6 things highly independent women do differently to the rest, according to psychology

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Being fiercely independent can feel like a double-edged sword at times: it’s empowering, but it can also be isolating.

You’re the kind of woman who walks her own path, makes her own rules, and creates her own destiny. You’re the one who doesn’t need anyone but yourself.

And yet, people often misunderstand you.

You’ve probably heard them say it, right? That you’re too bossy, too cold, too distant. They’ve probably even labelled you as difficult or intimidating.

Well, guess what?

This is far from the truth. You’re a woman who’s so comfortable with yourself that you don’t seek validation from others. 

Let’s delve into the unique qualities that set highly independent women apart from the crowd.

Stay tuned as we unravel what makes independent women tick and how they do things differently, according to psychology.

1) They don’t seek validation from others

Independence is a trait that’s often misunderstood. People might see it as arrogance, but that’s not the case.

In reality, being independent means having a sense of self-worth that doesn’t depend on the approval of others.

It means knowing who you are, what you want, and not being afraid to go after it, regardless of what others might think.

Highly independent women understand this.

They don’t seek validation from external sources; they find it within themselves. They don’t need others to tell them they’re smart, beautiful, or successful; they already know it.

This doesn’t mean they’re narcissistic or self-centered. It simply means they have a strong sense of self-worth and aren’t reliant on others to feel good about themselves.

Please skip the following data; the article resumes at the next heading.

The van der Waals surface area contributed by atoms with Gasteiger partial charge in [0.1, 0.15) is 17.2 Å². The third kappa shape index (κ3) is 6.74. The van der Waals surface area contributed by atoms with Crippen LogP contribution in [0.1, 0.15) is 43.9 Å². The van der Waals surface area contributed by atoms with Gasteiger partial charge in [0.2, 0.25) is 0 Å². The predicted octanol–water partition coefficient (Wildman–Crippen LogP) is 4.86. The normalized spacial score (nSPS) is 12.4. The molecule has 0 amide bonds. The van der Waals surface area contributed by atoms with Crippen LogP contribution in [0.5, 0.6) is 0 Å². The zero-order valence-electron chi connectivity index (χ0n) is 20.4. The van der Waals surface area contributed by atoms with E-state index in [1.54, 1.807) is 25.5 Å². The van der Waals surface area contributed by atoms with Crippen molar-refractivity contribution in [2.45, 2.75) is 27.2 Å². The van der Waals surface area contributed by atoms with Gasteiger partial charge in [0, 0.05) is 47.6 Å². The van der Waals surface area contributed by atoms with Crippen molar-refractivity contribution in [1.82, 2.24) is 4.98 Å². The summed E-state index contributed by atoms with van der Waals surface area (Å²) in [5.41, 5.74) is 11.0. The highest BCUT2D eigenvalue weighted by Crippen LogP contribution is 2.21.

They value their own opinion over the opinions of others and trust their judgement.

They don’t measure their success by how much they’re liked or praised by others, but by their personal goals and achievements.

For them, the only approval that truly matters is their own. 

2) They’ve learned to embrace solitude

One thing that has really set me apart is my comfort with solitude.

In fact, I’ve come to relish it.

It’s in these moments of quiet solitude that I find the space to think, recharge, and plan for the future.

Don’t get me wrong. This isn’t about shunning society or avoiding human interaction. I love spending time with people. But I don’t feel the need to constantly be surrounded by others.

I’ve found that being alone gives me time to reflect on my thoughts and feelings without distraction. It’s a time when I can focus on my personal growth, explore my interests, and just be with myself.

And trust me, there’s a difference between being alone and feeling lonely. Loneliness is a state of mind, and it can happen even when you’re surrounded by people.

Being comfortable with solitude, on the other hand, is a sign of emotional independence.

In short, I don’t fear being alone. I embrace it. It’s one of the things that makes me—and other independent women—stand out from the crowd.

3) They’ve learned to set boundaries and stick to them

Let me tell you a story.

A few years back, I was working in a fast-paced corporate job. The work was demanding, and the hours were long, but I loved it.